Few members of the Soviet Union’s extended family clicked as poorly with sour-faced Stalinist attitudes than the young Czechoslovakia, a nation that had only gained its independence in 1911 and was known as a haven of artists, musicians, poets, filmmakers, and dreamers. Czechoslovakia endured occupation by the Nazis, then liberation by the Soviets, who promptly set up a Communist government that, even at its most draconian, never seemed able to quell the free spirited nature of Czechoslovakia or make them behave like good Communists.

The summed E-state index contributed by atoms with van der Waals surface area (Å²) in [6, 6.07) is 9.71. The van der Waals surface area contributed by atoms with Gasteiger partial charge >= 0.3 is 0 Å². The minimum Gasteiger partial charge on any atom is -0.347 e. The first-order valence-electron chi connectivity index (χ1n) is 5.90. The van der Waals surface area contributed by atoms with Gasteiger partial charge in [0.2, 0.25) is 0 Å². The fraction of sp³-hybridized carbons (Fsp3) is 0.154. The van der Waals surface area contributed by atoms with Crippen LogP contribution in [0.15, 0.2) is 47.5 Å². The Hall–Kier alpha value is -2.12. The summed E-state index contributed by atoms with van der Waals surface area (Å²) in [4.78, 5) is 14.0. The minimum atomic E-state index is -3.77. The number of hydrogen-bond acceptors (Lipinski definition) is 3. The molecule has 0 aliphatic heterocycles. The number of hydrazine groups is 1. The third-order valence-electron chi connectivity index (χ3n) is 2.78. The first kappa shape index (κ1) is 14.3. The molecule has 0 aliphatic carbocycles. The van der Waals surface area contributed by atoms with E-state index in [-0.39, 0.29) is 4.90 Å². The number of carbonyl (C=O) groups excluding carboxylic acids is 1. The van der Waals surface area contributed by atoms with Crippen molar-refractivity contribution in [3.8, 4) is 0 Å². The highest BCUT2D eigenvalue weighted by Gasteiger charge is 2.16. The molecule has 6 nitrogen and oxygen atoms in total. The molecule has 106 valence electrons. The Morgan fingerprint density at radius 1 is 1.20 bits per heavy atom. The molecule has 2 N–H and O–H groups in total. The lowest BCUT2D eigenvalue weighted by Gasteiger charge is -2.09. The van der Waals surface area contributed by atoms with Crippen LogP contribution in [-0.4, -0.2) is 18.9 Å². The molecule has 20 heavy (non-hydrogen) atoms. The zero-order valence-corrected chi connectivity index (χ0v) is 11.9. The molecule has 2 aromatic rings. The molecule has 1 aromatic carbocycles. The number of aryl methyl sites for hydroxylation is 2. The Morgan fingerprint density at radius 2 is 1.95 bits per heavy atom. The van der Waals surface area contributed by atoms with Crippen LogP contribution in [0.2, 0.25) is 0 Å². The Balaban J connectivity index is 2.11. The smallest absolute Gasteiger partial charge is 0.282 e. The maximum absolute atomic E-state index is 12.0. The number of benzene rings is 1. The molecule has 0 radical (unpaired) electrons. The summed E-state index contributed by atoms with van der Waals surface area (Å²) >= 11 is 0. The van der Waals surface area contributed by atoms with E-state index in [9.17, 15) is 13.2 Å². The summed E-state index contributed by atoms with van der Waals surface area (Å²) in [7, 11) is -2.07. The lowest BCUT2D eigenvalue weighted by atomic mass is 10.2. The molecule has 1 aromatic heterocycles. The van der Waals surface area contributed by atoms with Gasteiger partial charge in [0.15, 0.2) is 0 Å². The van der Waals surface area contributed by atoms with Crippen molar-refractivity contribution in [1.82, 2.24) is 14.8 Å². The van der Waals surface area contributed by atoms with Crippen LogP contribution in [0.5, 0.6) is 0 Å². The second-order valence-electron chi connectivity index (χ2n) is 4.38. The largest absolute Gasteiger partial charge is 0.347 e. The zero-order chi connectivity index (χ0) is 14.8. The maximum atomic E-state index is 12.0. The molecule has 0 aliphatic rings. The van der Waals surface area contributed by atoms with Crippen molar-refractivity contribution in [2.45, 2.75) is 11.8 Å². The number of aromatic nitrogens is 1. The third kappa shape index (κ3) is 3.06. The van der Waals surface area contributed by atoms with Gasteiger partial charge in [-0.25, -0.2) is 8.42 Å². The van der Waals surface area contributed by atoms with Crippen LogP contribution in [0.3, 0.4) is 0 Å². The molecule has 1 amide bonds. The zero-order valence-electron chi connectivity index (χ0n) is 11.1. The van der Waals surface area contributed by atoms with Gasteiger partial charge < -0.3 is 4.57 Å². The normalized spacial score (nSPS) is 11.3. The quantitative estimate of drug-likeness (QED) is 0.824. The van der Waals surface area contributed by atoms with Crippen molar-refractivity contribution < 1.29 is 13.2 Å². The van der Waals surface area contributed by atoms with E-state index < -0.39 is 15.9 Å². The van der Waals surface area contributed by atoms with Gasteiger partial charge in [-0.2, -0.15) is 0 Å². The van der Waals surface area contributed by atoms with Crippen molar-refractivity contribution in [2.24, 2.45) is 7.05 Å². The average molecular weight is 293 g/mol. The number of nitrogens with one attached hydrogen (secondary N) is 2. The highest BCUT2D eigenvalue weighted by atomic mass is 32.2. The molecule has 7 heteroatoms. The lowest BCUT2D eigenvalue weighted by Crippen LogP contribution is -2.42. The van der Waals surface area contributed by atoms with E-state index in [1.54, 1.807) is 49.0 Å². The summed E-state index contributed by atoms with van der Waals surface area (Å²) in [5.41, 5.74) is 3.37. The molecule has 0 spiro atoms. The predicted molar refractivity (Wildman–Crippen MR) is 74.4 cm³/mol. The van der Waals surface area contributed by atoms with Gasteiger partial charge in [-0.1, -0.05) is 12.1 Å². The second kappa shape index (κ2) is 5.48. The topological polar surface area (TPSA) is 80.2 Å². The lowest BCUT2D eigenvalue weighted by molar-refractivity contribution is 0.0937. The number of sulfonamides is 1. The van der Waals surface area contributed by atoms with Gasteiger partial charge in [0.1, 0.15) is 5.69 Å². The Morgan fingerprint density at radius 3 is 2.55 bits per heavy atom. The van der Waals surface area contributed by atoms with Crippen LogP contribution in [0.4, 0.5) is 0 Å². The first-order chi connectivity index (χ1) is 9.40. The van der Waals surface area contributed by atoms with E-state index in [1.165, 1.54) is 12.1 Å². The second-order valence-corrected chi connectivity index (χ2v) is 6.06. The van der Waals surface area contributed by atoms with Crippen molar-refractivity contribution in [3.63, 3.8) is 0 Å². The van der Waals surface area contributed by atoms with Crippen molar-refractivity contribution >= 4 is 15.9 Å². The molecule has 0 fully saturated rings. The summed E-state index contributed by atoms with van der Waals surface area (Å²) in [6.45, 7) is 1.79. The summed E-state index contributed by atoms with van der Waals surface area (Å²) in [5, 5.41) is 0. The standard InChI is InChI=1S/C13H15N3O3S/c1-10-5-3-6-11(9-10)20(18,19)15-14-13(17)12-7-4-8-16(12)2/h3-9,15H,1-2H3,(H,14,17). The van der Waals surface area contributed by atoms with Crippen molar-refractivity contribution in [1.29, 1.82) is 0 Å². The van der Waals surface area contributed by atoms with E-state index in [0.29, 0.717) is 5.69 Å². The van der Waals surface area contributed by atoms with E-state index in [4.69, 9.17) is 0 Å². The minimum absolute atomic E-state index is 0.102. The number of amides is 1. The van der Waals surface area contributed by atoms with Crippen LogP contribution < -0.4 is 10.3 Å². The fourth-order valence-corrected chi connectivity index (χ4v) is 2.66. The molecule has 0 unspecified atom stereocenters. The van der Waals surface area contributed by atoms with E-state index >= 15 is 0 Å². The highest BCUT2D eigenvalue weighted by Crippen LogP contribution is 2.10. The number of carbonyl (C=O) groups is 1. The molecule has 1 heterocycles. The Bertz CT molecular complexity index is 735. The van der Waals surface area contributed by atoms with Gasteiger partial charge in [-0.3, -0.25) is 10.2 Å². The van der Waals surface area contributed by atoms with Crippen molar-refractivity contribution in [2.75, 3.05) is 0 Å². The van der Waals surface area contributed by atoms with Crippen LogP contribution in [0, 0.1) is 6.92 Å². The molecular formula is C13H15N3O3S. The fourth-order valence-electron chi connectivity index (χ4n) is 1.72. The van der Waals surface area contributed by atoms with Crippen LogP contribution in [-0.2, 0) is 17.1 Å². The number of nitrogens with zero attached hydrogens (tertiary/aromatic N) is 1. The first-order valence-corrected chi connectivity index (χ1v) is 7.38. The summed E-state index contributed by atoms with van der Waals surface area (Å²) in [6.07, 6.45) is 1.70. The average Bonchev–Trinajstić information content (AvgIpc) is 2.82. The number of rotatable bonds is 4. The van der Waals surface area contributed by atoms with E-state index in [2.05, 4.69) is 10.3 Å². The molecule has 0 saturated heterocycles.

I Killed Einstein, Gentlemen doesn’t take aim at Communism specifically, but it certainly doesn’t feel the need to promote any sort of people’s paradise. It is far more interested in being cheeky, silly, witty, occasionally ribald. There are no heroes or villains exactly, just a lot of goofballs stumbling into one ridiculous scenario after another as the mission to erase Einstein from history goes awry. Professor Moore’s desperate mission to prevent facial hair on women is counterbalanced by historian Gwen Williamsová (Jana Brejchová, also in East Germany’s In the Dust of the Stars — talking about eye-popping Communist cinema!), who falls in love with the awkward young Einstein (Petr Cepek, from Jan Svankmajer’s Faust). Although frequently dismissed by Moore, Gwen proves the most competent of the bunch, even when she has to deal with her beard suddenly coming back in during a salon in old Prague.